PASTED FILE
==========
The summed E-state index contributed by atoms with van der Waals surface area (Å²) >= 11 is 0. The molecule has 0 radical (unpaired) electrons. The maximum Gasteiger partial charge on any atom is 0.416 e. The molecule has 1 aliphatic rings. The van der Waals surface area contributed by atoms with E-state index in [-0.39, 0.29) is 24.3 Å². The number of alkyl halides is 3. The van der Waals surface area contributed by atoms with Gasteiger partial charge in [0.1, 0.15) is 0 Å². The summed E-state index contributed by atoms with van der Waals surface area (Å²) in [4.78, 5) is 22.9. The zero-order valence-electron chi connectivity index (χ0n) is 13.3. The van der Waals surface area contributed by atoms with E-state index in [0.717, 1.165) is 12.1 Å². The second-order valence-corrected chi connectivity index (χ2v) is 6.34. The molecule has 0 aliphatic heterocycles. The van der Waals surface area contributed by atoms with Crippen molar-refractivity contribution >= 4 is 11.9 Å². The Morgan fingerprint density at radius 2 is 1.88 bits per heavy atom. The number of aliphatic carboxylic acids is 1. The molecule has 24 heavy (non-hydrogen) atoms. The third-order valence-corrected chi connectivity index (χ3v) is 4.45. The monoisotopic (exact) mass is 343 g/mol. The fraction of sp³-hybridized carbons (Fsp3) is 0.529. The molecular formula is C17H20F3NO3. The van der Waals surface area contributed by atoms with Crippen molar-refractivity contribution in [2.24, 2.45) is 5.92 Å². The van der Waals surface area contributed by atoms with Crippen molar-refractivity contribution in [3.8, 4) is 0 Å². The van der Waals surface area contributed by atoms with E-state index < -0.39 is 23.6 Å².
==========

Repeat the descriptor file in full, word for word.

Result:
The summed E-state index contributed by atoms with van der Waals surface area (Å²) >= 11 is 0. The molecule has 0 radical (unpaired) electrons. The maximum Gasteiger partial charge on any atom is 0.416 e. The molecule has 1 aliphatic rings. The van der Waals surface area contributed by atoms with E-state index in [-0.39, 0.29) is 24.3 Å². The number of alkyl halides is 3. The van der Waals surface area contributed by atoms with Gasteiger partial charge in [0.1, 0.15) is 0 Å². The summed E-state index contributed by atoms with van der Waals surface area (Å²) in [4.78, 5) is 22.9. The zero-order valence-electron chi connectivity index (χ0n) is 13.3. The van der Waals surface area contributed by atoms with E-state index in [0.717, 1.165) is 12.1 Å². The second-order valence-corrected chi connectivity index (χ2v) is 6.34. The molecule has 0 aliphatic heterocycles. The van der Waals surface area contributed by atoms with Crippen molar-refractivity contribution >= 4 is 11.9 Å². The Morgan fingerprint density at radius 2 is 1.88 bits per heavy atom. The number of aliphatic carboxylic acids is 1. The molecule has 24 heavy (non-hydrogen) atoms. The third-order valence-corrected chi connectivity index (χ3v) is 4.45. The monoisotopic (exact) mass is 343 g/mol. The fraction of sp³-hybridized carbons (Fsp3) is 0.529. The molecular formula is C17H20F3NO3. The van der Waals surface area contributed by atoms with Crippen molar-refractivity contribution in [2.24, 2.45) is 5.92 Å². The van der Waals surface area contributed by atoms with Crippen molar-refractivity contribution in [3.8, 4) is 0 Å². The van der Waals surface area contributed by atoms with E-state index < -0.39 is 23.6 Å².